The Man Who Smiled
Spiralling into an alcohol-fuelled depression after killing a man in the line of duty, Inspector Kurt Wallander has made up his mind to quit the police force for good.
When an old acquaintance seeks Wallander's help to investigate the suspicious circumstances in which his father has died, Kurt doesn't want to know. But when his former friend turns up dead, shot three times, Wallander realises that he was wrong not to listen.
Against his better judgment, he returns to work to head what may now have become a double murder case. An enigmatic big-business tycoon seems to be the common denominator in the two deaths. But while Wallander is on the trail of the killer, somebody is on the trail of Wallander, and closing in fast...
Over 35 million copies of the Kurt Wallander series sold worldwide.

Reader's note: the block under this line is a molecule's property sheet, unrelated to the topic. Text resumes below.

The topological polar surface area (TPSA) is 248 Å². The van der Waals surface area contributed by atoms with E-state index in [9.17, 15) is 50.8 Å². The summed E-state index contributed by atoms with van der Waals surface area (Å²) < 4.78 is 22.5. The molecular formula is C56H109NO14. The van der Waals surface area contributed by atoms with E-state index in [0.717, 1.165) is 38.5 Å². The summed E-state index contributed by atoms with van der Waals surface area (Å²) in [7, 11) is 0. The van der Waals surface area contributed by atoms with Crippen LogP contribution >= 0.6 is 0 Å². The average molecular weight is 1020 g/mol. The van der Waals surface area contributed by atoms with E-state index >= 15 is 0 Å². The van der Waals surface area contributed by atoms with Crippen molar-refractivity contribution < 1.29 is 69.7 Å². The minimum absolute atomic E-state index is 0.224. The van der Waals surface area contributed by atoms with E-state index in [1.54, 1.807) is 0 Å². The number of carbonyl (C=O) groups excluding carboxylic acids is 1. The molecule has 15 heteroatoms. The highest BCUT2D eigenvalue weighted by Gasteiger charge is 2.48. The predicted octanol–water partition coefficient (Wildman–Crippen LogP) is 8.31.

First published in Sweden in 1994, Mankell's terrific fourth Kurt Wallender mystery opens with the kind of startling image typical of this internationally bestselling series (Firewall, etc.): a lawyer, driving home through the fog, stops after he sees "a human-sized effigy" propped on a chair in the middle of a deserted highway. Gustaf Torstensson gets out of the car to investigate, is hit from behind and was "dead before his body hit the damp asphalt." The police accept the assailant's claim that it was an accident, but when Torstensson's son, Sten, is shot dead just two weeks later, the brooding Wallender, who's on sick leave and vowing to retire from the Ystad police force, decides to pursue the killer and resume his career. The chief suspect a powerful, globe-trotting Swedish businessman who's the smiling man of the title leads Wallender on an exquisitely plotted search for motive and evidence. Dark and moody, this is crime fiction of the highest order.